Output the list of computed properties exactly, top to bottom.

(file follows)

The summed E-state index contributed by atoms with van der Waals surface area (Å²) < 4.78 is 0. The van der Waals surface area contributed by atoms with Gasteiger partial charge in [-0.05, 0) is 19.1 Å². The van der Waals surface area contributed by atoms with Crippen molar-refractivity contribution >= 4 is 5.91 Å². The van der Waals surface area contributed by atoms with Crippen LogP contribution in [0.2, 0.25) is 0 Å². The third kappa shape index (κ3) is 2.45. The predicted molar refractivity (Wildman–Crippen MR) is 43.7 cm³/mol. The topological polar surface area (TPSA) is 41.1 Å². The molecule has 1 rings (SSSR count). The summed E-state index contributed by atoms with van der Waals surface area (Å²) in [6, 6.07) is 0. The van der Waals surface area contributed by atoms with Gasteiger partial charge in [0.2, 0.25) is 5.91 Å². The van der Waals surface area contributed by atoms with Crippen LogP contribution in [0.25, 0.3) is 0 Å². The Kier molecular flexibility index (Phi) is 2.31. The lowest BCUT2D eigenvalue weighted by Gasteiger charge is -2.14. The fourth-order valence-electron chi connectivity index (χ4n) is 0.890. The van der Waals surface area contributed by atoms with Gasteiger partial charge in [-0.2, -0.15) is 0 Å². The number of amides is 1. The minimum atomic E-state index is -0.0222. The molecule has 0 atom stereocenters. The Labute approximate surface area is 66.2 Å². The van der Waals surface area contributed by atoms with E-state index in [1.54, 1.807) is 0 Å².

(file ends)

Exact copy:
The summed E-state index contributed by atoms with van der Waals surface area (Å²) < 4.78 is 0. The van der Waals surface area contributed by atoms with Gasteiger partial charge in [-0.05, 0) is 19.1 Å². The van der Waals surface area contributed by atoms with Crippen molar-refractivity contribution >= 4 is 5.91 Å². The van der Waals surface area contributed by atoms with Crippen LogP contribution in [0.2, 0.25) is 0 Å². The third kappa shape index (κ3) is 2.45. The predicted molar refractivity (Wildman–Crippen MR) is 43.7 cm³/mol. The topological polar surface area (TPSA) is 41.1 Å². The molecule has 1 rings (SSSR count). The summed E-state index contributed by atoms with van der Waals surface area (Å²) in [6, 6.07) is 0. The van der Waals surface area contributed by atoms with Gasteiger partial charge in [0.2, 0.25) is 5.91 Å². The van der Waals surface area contributed by atoms with Crippen LogP contribution in [0.25, 0.3) is 0 Å². The Kier molecular flexibility index (Phi) is 2.31. The lowest BCUT2D eigenvalue weighted by Gasteiger charge is -2.14. The fourth-order valence-electron chi connectivity index (χ4n) is 0.890. The van der Waals surface area contributed by atoms with Gasteiger partial charge in [-0.2, -0.15) is 0 Å². The number of amides is 1. The minimum atomic E-state index is -0.0222. The molecule has 0 atom stereocenters. The Labute approximate surface area is 66.2 Å². The van der Waals surface area contributed by atoms with E-state index in [1.54, 1.807) is 0 Å².